Love it or hate it, the LG G3 is one of the top flagship devices of 2014. With a set of specs that will make even the most jaded Nexus warrior a bit jealous, it's no wonder that the handset has gained a few fans. Unfortunately, LG's software customizations still leave a lot to be desired, and many users have turned to rooting their phone to take back some level of control over the experience.
Right now, the ability to cast your Android device's screen to Chromecast is limited to a very small number of devices – mostly the newest Nexus devices and a couple of popular modern handsets like the Galaxy S5 and HTC One. That leaves a lot of users out in the cold who may want to check out the service.
Fortunately, XDA is here to save the day. If you have a rooted handset, there's a simple way to enable casting on your device.
You saw Android Wear a couple of months ago when Google unveiled the SDK and both LG and Motorola presented the first promotional pictures. Then you watched the Google I/O keynote that officially launched the LG G Watch and Samsung's surprise addition of the Gear Live. And now you've got a shiny, brand new Android Wear watch before you... but all you can think about is ripping into the digital guts of that thing and doing all of the awful things that Google never intended.
I don't think the developer behind the Xposed Google Experience Launcher Settings (XGELS) module will be satisfied until he's made the stock Google Search launcher every bit as flexible as Nova and Apex. The latest update to the popular module adds even more customization options. Premium users can now assign custom icons to a single app or the app drawer icon, with or without a full icon theme applied, like most of the more advanced launchers allow.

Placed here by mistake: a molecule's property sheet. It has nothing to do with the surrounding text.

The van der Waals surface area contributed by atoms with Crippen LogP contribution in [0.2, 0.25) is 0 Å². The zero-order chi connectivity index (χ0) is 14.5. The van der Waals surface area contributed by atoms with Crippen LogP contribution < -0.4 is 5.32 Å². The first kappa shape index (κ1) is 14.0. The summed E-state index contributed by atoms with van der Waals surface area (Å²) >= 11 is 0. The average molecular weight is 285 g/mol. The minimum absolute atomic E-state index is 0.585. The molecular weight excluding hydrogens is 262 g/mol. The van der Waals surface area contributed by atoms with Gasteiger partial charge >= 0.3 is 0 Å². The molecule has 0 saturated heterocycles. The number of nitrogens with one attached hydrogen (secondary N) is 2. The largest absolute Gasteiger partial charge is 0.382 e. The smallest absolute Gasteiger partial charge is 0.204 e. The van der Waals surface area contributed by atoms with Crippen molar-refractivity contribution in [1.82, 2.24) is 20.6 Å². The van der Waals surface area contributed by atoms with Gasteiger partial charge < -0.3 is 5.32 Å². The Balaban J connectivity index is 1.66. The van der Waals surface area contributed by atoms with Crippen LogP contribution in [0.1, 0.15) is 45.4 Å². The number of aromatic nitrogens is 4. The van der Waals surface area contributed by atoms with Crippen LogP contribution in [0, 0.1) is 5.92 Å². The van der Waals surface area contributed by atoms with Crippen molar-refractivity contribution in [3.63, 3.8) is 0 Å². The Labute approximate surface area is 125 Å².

Sometimes corresponding events that might otherwise be considered mere coincidence are so amazing that they're attributed to serendipity or universal irony. This... isn't one of those times. But it might just make you go, "huh." Google's recent acquisition Nest Labs has launched the Nest Developers Program, which will allow developers to easily create connections between the smart thermostat and smoke detector hardware and other integrated devices. You can check out various tools and documentation at developer.nest.com.
There are a few ways to get root access on HTC's new lineup of smartphones, but root only gets you so far. If you really want to hack around, you'll want an unlocked bootloader and s-off. That's what you get with the new SunShine tool from Justin Case, Beaups, and associates. This time, however, the free lunch is over.
Last year we told you about GravityBox, easily one of the most complete and far-reaching Xposed modules for rooted Nexus and AOSP ROMs. The creator is still expanding the module, and has quickly incorporated the Heads Up notifications recently featured in CyanogenMod nightly builds. Heads Up notifications pop up for easy viewing and action while in full screen mode. The feature is hidden deep in Android 4.4 code, and easily enabled here.
Google has chosen to keep the on-screen navigation bar simple ever since it was introduced back in Honeycomb. It's changed a little bit over the years, but Xtended NavBar lets you change the way it works without screwing up the UI. When you need you navigation buttons, they're in the usual spot, but you can swipe to access more functions.
AT&T and Verizon, with their insistence on locked bootloaders for Android devices, are the scourge of the Android customization scene. Unfortunately they're also the largest carriers in the United States, which leaves a lot of Android power users in a pickle. If you're on either carrier and rocking a branded Galaxy S5, today is your lucky day: someone's gone and made a near-universal and amazingly simple root method that should work for the S5 (and more) on both carriers.